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The Value of Postoperative/Preadjuvant Chemotherapy Computed Tomography in the Management of Patients With Ovarian Cancer
  1. Evis Sala, MD, PhD, FRCR*,
  2. Lorenzo Mannelli, MD*,
  3. Kenji Yamamoto, MB, BS, BSc*,
  4. Michelle Griffin, MB, BChir,
  5. Nyree Griffin, MD, FRCR*,
  6. Lee Grant, MB, ChB, BA, MRCS, FRCR*,
  7. Richard Parker, PhD and
  8. Robin Crawford, MD, FRCS, FRCOG
  1. * Departments of Radiology and
  2. Gynaecological Oncology, University of Cambridge and Cambridge University Hospitals NHS Foundation Trust; and
  3. Centre for Applied Medical Statistics, Department of Public Health and Primary Care, University of Cambridge, Cambridge, UK.
  1. Address correspondence and reprint requests to Evis Sala, MD, PhD, FRCR, University Department of Radiology, Addenbrooke's Hospital, Hills Rd, Cambridge CB2 0QQ, United Kingdom. E-mail: es220{at}


Objective: The objectives of the study were to compare the operative assessment of residual disease with the postoperative computed tomography (CT) findings in patients with ovarian cancer who underwent primary surgical cytoreduction or interval debulking surgery to residual disease 1 cm or less and to assess the effect of potential prognostic factors on patient survival.

Methods: Patients scheduled for surgery and with an available postoperative CT were eligible for the study. Images were retrospectively analyzed in consensus by 2 radiologists. A 5-point qualitative scoring system was used to evaluate the CT findings (1 = tumor definitely absent, 2 = tumor probably absent, 3 = tumor possibly present, 4 = tumor probably present, 5 = tumor definitely present).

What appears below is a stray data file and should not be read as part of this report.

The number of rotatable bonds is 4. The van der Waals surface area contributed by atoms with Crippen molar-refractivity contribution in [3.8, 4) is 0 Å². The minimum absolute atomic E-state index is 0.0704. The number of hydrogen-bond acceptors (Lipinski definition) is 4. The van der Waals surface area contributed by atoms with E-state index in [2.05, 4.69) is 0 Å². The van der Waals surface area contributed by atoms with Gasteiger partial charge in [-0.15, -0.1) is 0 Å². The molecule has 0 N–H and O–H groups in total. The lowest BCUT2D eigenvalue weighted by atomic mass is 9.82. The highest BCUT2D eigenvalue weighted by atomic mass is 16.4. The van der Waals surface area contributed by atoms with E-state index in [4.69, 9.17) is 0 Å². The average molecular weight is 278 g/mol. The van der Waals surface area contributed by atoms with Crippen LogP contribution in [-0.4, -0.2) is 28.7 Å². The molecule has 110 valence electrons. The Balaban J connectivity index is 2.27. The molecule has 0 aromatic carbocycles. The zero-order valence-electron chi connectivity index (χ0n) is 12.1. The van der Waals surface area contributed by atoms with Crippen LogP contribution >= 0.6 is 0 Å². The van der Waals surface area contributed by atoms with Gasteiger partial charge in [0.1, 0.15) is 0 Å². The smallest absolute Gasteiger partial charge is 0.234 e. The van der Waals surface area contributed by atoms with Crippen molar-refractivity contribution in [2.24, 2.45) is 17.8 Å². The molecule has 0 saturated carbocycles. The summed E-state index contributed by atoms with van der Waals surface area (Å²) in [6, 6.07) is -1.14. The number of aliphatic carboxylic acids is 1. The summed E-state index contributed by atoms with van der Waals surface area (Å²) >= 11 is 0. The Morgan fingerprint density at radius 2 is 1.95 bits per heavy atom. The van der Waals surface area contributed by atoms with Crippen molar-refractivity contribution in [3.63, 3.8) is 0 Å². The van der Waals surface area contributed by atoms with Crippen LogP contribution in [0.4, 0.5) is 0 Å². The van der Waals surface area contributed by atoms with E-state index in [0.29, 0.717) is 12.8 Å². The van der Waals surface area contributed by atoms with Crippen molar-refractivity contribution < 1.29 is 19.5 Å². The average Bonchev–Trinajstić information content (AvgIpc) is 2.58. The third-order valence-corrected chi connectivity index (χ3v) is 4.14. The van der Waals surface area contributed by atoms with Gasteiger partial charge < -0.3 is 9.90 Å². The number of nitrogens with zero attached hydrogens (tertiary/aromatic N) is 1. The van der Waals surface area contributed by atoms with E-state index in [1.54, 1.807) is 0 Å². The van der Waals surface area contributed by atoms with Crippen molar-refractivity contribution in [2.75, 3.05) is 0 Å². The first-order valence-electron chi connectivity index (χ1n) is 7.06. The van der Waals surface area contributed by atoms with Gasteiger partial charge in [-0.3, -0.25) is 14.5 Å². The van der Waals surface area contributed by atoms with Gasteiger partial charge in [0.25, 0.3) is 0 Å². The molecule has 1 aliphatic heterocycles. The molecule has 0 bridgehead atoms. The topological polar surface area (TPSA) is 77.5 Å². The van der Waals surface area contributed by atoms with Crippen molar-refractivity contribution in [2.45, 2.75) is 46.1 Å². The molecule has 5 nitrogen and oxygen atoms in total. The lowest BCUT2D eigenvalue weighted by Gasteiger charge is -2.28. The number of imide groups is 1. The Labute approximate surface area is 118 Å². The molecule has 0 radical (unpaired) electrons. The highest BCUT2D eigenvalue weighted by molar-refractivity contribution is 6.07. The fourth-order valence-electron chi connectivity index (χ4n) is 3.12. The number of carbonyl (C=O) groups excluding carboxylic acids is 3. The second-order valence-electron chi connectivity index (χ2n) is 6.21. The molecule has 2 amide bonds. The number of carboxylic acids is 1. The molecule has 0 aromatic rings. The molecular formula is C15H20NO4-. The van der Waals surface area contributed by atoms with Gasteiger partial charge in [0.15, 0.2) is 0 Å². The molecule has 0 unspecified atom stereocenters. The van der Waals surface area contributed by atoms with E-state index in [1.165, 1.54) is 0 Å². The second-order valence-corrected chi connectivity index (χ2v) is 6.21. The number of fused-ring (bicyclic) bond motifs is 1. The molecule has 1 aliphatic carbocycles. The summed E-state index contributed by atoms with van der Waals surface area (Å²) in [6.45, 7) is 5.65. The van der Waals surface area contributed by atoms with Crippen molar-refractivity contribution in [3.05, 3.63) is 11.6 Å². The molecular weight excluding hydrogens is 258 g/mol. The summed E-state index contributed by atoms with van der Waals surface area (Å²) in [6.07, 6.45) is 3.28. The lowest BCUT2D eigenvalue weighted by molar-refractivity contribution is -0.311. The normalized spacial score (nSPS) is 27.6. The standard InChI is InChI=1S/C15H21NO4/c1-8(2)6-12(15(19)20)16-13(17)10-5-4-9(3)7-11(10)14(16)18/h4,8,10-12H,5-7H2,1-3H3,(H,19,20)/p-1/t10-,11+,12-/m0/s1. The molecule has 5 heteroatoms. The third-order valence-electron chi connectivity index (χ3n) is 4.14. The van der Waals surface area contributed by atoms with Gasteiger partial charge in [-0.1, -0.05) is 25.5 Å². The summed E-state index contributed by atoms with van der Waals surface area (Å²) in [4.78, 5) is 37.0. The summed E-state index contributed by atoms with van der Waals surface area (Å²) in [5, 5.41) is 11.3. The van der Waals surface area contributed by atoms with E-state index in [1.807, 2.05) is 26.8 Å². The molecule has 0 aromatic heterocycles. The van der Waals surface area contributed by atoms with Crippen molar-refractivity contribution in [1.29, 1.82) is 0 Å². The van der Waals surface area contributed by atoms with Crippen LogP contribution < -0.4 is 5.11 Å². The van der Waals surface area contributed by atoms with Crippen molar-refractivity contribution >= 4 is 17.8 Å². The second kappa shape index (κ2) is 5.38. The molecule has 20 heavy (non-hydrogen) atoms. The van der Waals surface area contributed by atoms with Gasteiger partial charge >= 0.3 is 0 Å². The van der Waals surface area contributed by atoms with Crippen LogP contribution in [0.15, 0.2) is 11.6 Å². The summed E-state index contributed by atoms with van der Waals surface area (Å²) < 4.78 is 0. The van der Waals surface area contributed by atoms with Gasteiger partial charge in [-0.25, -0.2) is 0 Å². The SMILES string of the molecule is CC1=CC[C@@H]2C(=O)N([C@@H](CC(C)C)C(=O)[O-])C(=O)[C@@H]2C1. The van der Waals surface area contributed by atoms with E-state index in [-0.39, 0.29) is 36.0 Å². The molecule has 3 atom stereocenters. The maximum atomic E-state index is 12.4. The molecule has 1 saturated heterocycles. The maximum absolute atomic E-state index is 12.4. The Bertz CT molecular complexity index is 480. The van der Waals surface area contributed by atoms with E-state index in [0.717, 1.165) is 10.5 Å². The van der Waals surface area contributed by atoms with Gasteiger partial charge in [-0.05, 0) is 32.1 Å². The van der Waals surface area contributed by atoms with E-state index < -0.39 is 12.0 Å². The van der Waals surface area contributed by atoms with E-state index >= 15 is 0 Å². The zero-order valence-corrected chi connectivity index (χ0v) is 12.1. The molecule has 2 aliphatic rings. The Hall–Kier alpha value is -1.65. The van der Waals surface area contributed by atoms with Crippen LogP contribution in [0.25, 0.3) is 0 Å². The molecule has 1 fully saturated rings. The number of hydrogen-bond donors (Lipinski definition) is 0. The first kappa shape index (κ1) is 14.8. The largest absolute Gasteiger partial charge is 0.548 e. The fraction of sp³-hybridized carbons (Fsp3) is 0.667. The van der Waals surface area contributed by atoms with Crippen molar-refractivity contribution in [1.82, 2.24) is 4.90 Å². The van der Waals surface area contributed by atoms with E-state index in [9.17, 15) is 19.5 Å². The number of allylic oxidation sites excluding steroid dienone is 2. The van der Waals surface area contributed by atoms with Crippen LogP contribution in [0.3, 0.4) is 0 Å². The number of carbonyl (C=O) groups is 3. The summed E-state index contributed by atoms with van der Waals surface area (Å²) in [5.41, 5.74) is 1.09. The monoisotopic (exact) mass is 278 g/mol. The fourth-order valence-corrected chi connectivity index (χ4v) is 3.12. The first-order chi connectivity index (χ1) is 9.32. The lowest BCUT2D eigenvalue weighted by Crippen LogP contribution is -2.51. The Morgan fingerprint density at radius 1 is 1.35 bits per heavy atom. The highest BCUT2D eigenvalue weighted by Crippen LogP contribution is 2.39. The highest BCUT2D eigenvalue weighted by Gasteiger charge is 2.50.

Results: Between September 2005 and December 2008, 206 consecutive patients were enrolled; 51 were eligible. In 30 cases (59%), the postoperative CT findings correlated with the surgeon's assessment of residual disease. For the univariate analyses, the only significant prognostic factors associated with overall survival were no residual disease versus residual disease of less than 1 cm as assessed by the surgeon (hazard ratio [HR], 3.06; 95% confidence interval [CI], 1.29-7.27; P = 0.011) and no residual disease versus residual disease greater than 1 cm on CT (HR, 2.57; 95% CI, 1.02-6.48; P = 0.045). The interaction of surgical residual disease and stage 3 was significant (HR, 3.40; 95% CI, 1.42-8.16; P = 0.006) in the multivariate Cox model.

Conclusions: There was only 59% correlation between the surgical assessment and postoperative CT findings of residual disease in patients reported to have undergone optimal surgery. Stage and residual disease as assessed by the surgeon were significant prognostic factors for overall survival. The value for postoperative CT may lie in those cases with small-volume residual disease (visible but reported as <1 cm) at surgery.

  • Ovarian cancer
  • Computed tomography
  • Postoperative assessment
  • Residual disease
  • Survival

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